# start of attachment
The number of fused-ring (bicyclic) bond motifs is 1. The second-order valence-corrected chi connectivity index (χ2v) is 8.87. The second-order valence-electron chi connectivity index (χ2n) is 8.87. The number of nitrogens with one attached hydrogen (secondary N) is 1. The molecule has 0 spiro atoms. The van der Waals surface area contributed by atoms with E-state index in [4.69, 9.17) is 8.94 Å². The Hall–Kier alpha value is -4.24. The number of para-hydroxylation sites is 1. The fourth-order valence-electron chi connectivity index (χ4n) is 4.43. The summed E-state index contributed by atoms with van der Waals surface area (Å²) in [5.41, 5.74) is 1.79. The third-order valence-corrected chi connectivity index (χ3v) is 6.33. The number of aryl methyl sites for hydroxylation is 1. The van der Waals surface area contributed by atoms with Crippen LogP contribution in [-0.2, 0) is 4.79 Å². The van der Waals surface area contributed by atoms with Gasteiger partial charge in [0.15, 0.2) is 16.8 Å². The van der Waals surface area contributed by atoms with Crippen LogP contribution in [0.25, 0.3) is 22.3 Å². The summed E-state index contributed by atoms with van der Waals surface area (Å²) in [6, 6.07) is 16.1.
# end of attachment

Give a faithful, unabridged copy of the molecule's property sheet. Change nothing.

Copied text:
The number of fused-ring (bicyclic) bond motifs is 1. The second-order valence-corrected chi connectivity index (χ2v) is 8.87. The second-order valence-electron chi connectivity index (χ2n) is 8.87. The number of nitrogens with one attached hydrogen (secondary N) is 1. The molecule has 0 spiro atoms. The van der Waals surface area contributed by atoms with E-state index in [4.69, 9.17) is 8.94 Å². The Hall–Kier alpha value is -4.24. The number of para-hydroxylation sites is 1. The fourth-order valence-electron chi connectivity index (χ4n) is 4.43. The summed E-state index contributed by atoms with van der Waals surface area (Å²) in [5.41, 5.74) is 1.79. The third-order valence-corrected chi connectivity index (χ3v) is 6.33. The number of aryl methyl sites for hydroxylation is 1. The van der Waals surface area contributed by atoms with Crippen LogP contribution in [-0.2, 0) is 4.79 Å². The van der Waals surface area contributed by atoms with Gasteiger partial charge in [0.15, 0.2) is 16.8 Å². The van der Waals surface area contributed by atoms with Crippen LogP contribution in [0.25, 0.3) is 22.3 Å². The summed E-state index contributed by atoms with van der Waals surface area (Å²) in [6, 6.07) is 16.1.